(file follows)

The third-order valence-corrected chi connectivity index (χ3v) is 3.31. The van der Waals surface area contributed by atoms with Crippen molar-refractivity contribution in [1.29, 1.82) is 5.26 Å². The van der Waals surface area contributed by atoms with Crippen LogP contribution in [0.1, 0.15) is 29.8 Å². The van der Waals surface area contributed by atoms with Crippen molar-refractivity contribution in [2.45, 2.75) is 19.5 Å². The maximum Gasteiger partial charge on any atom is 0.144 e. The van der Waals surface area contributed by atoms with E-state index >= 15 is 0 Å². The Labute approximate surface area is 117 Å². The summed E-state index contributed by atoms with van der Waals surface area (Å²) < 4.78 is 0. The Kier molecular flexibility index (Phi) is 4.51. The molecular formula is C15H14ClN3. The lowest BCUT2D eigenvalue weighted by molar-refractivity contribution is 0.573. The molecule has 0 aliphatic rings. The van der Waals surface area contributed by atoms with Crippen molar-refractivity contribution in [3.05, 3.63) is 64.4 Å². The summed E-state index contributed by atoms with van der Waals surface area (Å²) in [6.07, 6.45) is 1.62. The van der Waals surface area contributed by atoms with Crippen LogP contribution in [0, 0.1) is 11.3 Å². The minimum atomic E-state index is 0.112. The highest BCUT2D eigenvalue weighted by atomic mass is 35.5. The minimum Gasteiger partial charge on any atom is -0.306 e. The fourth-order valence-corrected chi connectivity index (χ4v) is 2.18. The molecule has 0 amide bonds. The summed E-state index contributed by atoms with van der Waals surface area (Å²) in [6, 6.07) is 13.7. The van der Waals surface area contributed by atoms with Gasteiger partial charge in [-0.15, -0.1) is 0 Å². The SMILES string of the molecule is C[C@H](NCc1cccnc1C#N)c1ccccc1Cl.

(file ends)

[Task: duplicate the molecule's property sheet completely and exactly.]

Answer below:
The third-order valence-corrected chi connectivity index (χ3v) is 3.31. The van der Waals surface area contributed by atoms with Crippen molar-refractivity contribution in [1.29, 1.82) is 5.26 Å². The van der Waals surface area contributed by atoms with Crippen LogP contribution in [0.1, 0.15) is 29.8 Å². The van der Waals surface area contributed by atoms with Crippen molar-refractivity contribution in [2.45, 2.75) is 19.5 Å². The maximum Gasteiger partial charge on any atom is 0.144 e. The van der Waals surface area contributed by atoms with E-state index >= 15 is 0 Å². The Labute approximate surface area is 117 Å². The summed E-state index contributed by atoms with van der Waals surface area (Å²) < 4.78 is 0. The Kier molecular flexibility index (Phi) is 4.51. The molecular formula is C15H14ClN3. The lowest BCUT2D eigenvalue weighted by molar-refractivity contribution is 0.573. The molecule has 0 aliphatic rings. The van der Waals surface area contributed by atoms with Crippen molar-refractivity contribution in [3.05, 3.63) is 64.4 Å². The summed E-state index contributed by atoms with van der Waals surface area (Å²) in [6.07, 6.45) is 1.62. The van der Waals surface area contributed by atoms with Crippen LogP contribution in [0, 0.1) is 11.3 Å². The minimum atomic E-state index is 0.112. The highest BCUT2D eigenvalue weighted by atomic mass is 35.5. The minimum Gasteiger partial charge on any atom is -0.306 e. The fourth-order valence-corrected chi connectivity index (χ4v) is 2.18. The molecule has 0 amide bonds. The summed E-state index contributed by atoms with van der Waals surface area (Å²) in [6, 6.07) is 13.7. The van der Waals surface area contributed by atoms with Gasteiger partial charge in [-0.15, -0.1) is 0 Å². The SMILES string of the molecule is C[C@H](NCc1cccnc1C#N)c1ccccc1Cl.